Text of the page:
India’s capital city is not the only one to suffer a Diwali effect. Tirthankar Banerjee is an atmospheric physicist. He works at Banaras Hindu University in Varanasi where in 2014 he led a local study. Equipment on his university campus measured all sorts of air pollutants every four hours in the days leading up to and through the 2014 Diwali festival. Fine PM levels spiked after the fireworks. At the same time, the team saw a similar rise in certain metals used in fireworks. Those metals appeared to mark this pollution as coming from the fireworks, the team reported in 2016.

Last year, scientists used similar tracers to confirm a link between a spike in fine pollution in the air over South Korea and distant lunar New Year’s celebrations in China.

Pollution can become an important issue even for U.S. cities around the 4th of July.  Dian Seidel led one research team that investigated this. At the time, she worked for the National Oceanic and Atmospheric Administration in College Park, Md. She and a colleague scoured hourly data on PM2.5 levels collected before and during the Independence Day celebrations between 1999 and 2013.

Pollution rose dramatically in the hours during and after the fireworks, they noted in a 2015 paper. In Ogden, Utah, for example, levels of PM2.5 peaked after one July 4th fireworks display at almost 500 μg/m3. Fortunately, it didn’t hang around.

Still, the monitoring site in Ogden, Utah was right next to the fireworks display. As such, the authors point out, the high pollution values seen there “may be more representative of exposure to spectators than results from other sites.”

Dan Satterfield is a meteorologist who blogs about pollution for the American Geophysical Union. He described one 4th of July event in Washington, D.C., a few years ago. “The smoke was so bad on the Mall that you could not see the end of the show!” he wrote. “The air quality sensors across the country always show a big bump on the evening for the 4th.” On this year, he pointed out, an early evening thunderstorm helped to trap fireworks pollution low to the ground.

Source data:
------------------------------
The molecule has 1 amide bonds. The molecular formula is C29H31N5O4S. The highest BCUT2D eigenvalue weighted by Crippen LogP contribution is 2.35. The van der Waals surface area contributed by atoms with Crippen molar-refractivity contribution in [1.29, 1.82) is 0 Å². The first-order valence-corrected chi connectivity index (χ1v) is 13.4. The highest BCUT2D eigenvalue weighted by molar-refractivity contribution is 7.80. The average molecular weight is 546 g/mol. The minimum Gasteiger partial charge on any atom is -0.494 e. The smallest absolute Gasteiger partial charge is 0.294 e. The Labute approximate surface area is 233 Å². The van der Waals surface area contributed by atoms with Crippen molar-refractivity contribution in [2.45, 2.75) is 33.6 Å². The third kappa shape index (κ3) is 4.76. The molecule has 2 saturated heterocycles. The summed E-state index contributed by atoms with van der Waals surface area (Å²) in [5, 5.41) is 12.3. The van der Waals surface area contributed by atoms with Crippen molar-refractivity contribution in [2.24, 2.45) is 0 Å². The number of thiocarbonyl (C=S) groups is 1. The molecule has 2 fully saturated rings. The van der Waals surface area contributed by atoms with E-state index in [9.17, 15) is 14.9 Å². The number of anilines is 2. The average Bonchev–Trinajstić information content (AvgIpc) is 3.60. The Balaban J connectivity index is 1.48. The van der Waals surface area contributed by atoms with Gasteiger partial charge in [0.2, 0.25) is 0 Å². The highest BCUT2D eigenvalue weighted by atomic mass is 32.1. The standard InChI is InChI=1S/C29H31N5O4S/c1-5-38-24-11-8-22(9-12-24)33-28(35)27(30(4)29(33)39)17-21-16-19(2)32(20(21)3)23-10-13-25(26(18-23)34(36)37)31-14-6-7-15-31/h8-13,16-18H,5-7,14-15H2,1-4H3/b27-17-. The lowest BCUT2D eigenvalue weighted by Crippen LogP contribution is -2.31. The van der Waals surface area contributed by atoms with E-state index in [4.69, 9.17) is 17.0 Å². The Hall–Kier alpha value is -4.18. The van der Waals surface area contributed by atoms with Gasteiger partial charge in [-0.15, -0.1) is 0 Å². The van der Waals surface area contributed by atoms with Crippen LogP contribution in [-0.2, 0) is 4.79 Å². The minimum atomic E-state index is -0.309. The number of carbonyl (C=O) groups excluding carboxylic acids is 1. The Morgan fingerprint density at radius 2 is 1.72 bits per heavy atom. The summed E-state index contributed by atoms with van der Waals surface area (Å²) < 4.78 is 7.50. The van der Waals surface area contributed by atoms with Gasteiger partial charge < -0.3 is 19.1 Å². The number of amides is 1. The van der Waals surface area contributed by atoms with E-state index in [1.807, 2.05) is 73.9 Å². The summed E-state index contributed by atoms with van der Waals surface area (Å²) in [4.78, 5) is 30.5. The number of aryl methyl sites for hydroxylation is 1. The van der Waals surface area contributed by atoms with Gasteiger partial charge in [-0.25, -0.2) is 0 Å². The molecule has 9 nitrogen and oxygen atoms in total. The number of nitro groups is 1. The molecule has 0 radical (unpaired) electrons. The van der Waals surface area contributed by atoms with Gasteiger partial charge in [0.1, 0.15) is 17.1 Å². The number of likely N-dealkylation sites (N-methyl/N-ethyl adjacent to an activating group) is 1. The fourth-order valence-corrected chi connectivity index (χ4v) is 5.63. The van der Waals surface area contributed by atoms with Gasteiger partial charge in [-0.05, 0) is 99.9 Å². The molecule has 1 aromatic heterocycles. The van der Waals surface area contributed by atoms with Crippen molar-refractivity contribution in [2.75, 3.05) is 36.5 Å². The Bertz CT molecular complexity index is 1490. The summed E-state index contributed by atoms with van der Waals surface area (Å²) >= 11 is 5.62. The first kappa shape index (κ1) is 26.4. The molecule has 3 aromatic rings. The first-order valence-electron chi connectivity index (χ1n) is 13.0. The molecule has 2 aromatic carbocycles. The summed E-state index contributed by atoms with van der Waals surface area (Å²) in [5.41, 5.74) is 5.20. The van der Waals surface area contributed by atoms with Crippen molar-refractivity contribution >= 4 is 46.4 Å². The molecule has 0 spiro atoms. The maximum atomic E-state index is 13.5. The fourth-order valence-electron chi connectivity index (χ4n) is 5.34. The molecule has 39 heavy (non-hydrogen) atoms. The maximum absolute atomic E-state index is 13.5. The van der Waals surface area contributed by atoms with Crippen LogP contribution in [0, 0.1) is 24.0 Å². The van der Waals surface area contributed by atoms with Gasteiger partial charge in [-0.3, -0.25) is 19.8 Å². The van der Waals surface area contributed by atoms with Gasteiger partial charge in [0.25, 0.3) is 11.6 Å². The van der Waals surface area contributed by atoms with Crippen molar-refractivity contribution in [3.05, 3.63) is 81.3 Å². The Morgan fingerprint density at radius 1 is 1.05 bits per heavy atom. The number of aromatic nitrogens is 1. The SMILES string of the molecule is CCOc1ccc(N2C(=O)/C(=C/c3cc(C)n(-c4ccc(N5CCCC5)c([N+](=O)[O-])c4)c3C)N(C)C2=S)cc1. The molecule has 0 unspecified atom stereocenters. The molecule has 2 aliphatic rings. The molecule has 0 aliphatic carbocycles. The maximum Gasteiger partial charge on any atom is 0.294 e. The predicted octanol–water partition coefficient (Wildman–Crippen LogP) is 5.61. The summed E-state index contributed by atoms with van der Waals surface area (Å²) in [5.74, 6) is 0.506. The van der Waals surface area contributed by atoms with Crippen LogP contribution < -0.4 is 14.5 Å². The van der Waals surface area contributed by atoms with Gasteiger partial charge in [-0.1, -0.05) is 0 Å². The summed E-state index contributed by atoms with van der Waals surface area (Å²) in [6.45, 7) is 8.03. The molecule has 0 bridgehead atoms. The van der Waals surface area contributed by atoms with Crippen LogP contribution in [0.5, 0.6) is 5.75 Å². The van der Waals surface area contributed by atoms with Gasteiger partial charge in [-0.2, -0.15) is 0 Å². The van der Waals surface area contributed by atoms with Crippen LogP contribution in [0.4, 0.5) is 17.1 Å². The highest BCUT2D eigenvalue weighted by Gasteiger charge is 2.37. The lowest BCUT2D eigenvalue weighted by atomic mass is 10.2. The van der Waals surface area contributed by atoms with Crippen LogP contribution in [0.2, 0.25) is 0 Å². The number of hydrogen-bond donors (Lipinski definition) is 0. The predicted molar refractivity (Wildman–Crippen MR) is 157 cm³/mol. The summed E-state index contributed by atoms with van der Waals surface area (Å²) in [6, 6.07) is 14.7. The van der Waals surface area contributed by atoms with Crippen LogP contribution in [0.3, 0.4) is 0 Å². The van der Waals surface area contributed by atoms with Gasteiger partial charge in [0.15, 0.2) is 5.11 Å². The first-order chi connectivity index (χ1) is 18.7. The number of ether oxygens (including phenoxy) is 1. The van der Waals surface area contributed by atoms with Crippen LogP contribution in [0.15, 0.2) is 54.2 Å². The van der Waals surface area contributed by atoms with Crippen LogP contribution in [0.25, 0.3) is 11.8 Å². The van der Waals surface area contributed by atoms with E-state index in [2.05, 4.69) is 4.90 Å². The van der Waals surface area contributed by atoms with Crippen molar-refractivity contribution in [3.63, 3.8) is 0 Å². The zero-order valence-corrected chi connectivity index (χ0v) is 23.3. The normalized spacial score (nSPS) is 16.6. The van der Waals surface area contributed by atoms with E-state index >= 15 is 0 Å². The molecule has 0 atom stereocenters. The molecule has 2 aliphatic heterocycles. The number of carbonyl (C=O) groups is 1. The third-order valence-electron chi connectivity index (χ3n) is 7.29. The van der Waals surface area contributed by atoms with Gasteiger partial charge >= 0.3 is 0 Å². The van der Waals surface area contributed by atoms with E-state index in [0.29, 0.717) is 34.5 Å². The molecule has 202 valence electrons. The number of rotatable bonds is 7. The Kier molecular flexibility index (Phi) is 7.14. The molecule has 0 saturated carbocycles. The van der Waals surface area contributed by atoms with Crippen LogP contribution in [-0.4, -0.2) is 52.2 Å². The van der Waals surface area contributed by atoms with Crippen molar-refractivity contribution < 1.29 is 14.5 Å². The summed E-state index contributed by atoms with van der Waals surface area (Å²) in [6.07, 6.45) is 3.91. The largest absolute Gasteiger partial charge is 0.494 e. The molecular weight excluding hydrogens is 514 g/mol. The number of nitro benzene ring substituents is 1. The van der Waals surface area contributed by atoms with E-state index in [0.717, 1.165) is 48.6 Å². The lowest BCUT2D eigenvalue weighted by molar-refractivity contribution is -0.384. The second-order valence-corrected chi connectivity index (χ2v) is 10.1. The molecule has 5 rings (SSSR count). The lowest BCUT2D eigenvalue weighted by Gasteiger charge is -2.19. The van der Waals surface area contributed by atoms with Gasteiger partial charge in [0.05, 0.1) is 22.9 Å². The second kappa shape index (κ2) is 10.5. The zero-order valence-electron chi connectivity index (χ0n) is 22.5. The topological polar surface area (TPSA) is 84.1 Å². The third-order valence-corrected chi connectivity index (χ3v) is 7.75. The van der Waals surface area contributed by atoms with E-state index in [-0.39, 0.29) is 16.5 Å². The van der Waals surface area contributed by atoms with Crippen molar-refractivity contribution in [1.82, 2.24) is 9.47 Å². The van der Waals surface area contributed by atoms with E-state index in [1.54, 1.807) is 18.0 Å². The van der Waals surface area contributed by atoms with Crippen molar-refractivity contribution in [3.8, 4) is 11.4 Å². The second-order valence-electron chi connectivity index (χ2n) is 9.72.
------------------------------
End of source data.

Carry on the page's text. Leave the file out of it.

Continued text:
How toxic is fireworks pollution?

According to the U.S. Environmental Protection Agency, PM pollution can harm your lungs and your heart. Studies have shown such pollution can cause early deaths in people with heart or lung disease, the agency’s website notes. PM also can trigger nonfatal heart attacks. It can make someone’s asthma worse. And it can irritate the lung’s airways, making it hard to breathe. People facing the biggest health risks from this pollution are children, the elderly and those with heart or lung disease, EPA warns.

But certain aspects of fireworks PM may pose special risks, Banerjee says. “Emissions from fireworks are very important as they potentially emit a huge amount of metals,” he says, “which are mostly carcinogenic.” In addition, he notes, for very short periods the mix of fireworks pollutants can build to “exceptionally high” levels. At this point, he told Science News for Students, “You know, it becomes tough to even breathe.” The problem: Young people enjoy going to fireworks festivals, he says, “without knowing the [risks].”

Janet Raloff is the Editor, Digital of Science News Explores. Prior to this, she was an environmental reporter for Science News, specializing in toxicology. To her never-ending surprise, her daughter became a toxicologist.